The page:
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Jun 18, 2006 04:49 PM

India (Dehli-Pune-Chenai)-First time recs?

  • j

This will be my first trip to India, where I will be spending about three days each in Pune-Dehli and Chenai.
I have no great knowledge of Indin cuisine-for me Tamarind in London or Dawat in New York are wonderful-and will be avoiding street food and similar adventures.
Cost is not an issue.
So, what would you recommend for a first time visitor?

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    1. re: howler

      And here is my report on that Pune meal that howler recommended a restaurant for...


      1. re: Julie

        I am not a vegetarian but for the first time I am actually looking forward to an all vegetarian meal.
        Thank you for the response and-any other tips?

        1. re: JEH

          I'm not a vegetarian either, but I eat mostly vegetarian food in India. It's not that the meat is bad, but the vegetarian options are just so amazingly interesting that you really want to try them.

          You are lucky to be spending time in the South. My very first trip to India involved staying for several weeks at my friends' parents' house in Chennai. I got totally addicted to South Indian home cooking and now I have to eat curd rice (rice mixed w/plain yogurt) with every meal. Vegetarian food is much more prevalent in the south, too--there are a lot of places that are "pure veg," i.e. no meat.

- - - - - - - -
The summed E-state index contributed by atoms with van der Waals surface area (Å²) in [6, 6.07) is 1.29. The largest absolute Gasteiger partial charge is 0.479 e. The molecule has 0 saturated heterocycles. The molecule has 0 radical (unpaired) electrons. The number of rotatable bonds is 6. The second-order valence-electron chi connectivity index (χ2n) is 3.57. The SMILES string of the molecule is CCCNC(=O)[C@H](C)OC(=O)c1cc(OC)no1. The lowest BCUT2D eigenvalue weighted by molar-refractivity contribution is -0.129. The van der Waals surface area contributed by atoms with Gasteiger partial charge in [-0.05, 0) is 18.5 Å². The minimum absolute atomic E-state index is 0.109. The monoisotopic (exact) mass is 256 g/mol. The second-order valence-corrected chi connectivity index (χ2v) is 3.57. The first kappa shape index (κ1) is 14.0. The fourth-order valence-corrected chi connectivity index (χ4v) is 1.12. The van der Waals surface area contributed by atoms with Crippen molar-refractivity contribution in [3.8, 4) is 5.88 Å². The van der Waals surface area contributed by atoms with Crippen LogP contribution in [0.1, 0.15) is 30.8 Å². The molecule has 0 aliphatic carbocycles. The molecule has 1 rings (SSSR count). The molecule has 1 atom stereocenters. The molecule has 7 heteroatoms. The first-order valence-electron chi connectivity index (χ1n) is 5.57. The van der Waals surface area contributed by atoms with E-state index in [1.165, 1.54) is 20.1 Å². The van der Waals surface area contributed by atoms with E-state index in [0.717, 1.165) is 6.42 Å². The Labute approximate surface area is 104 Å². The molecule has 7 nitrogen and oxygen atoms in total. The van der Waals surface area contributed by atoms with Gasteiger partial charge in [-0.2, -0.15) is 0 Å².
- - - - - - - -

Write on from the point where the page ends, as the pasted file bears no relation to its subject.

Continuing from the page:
1. re: Julie

            I am not a very adventuresome traveller-in China, I only drink bottled water and avoid street food-so, what should I do in India, which from what I hear can be pretty rough.
            Also, what do you think of the restaurant scene in Dehli.
            Thank you for the time you have taken so far.

            1. re: JEH

              if you are scared (and this is from someone who has had a) cholera b) typhoid c) innumerable upset stomachs) then

              a) avoid raw vegetables

              b) embrace cooked food

              heat kills most things foul (and fair, in all honesty). don't eat street food, don't eat raw veggies, so avoid fruit juices, avoid salads, avoid ice etc.

              but ragda patties .... arrrrgh you aint lived till you've eaten ragda patties with tamarind chutney. try and score a sanitized version in delhi .. this is one of gods own dishes. seriously.

              1. re: howler

                I have not had either cholera or typhoid, but I have certainly had my share of gastrological distress over my many years of traveling in developing countries (though nothing that ever required a trip to a doctor, or even a course of Cipro). Interestingly, India does not even come close to the top of the list on that score. As howler notes, avoid raw veggies and fresh juices if you feel you must--but I don't. You might want to go easy on meat, too, which again is really simple to do since so much vegetarian food is available. I find that meals with meat in them have a higher probability of making me sick than veg meals.